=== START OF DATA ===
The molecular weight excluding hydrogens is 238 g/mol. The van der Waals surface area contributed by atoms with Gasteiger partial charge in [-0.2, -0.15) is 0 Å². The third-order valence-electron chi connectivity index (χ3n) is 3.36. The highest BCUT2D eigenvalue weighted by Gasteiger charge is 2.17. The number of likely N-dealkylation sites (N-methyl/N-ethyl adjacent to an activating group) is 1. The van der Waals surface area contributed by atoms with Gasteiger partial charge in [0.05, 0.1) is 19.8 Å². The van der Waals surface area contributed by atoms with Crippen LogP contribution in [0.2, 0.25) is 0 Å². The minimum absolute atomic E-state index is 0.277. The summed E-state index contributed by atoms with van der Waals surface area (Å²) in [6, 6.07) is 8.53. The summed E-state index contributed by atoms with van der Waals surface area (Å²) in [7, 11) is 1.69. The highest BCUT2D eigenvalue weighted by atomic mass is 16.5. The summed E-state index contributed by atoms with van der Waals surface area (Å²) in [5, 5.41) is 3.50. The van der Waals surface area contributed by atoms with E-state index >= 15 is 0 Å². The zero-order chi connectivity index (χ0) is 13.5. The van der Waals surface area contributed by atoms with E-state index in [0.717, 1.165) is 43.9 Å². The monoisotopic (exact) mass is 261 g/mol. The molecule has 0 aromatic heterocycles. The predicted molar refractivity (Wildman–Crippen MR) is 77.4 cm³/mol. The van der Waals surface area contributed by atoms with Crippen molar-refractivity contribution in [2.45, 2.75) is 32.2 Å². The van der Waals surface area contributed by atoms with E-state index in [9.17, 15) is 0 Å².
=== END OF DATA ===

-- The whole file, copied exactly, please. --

The molecular weight excluding hydrogens is 238 g/mol. The van der Waals surface area contributed by atoms with Gasteiger partial charge in [-0.2, -0.15) is 0 Å². The third-order valence-electron chi connectivity index (χ3n) is 3.36. The highest BCUT2D eigenvalue weighted by Gasteiger charge is 2.17. The number of likely N-dealkylation sites (N-methyl/N-ethyl adjacent to an activating group) is 1. The van der Waals surface area contributed by atoms with Gasteiger partial charge in [0.05, 0.1) is 19.8 Å². The van der Waals surface area contributed by atoms with Crippen LogP contribution in [0.2, 0.25) is 0 Å². The minimum absolute atomic E-state index is 0.277. The summed E-state index contributed by atoms with van der Waals surface area (Å²) in [6, 6.07) is 8.53. The summed E-state index contributed by atoms with van der Waals surface area (Å²) in [7, 11) is 1.69. The highest BCUT2D eigenvalue weighted by atomic mass is 16.5. The summed E-state index contributed by atoms with van der Waals surface area (Å²) in [5, 5.41) is 3.50. The van der Waals surface area contributed by atoms with E-state index >= 15 is 0 Å². The zero-order chi connectivity index (χ0) is 13.5. The van der Waals surface area contributed by atoms with E-state index in [0.717, 1.165) is 43.9 Å². The monoisotopic (exact) mass is 261 g/mol. The molecule has 0 aromatic heterocycles. The predicted molar refractivity (Wildman–Crippen MR) is 77.4 cm³/mol. The van der Waals surface area contributed by atoms with Crippen molar-refractivity contribution in [2.45, 2.75) is 32.2 Å². The van der Waals surface area contributed by atoms with E-state index in [9.17, 15) is 0 Å².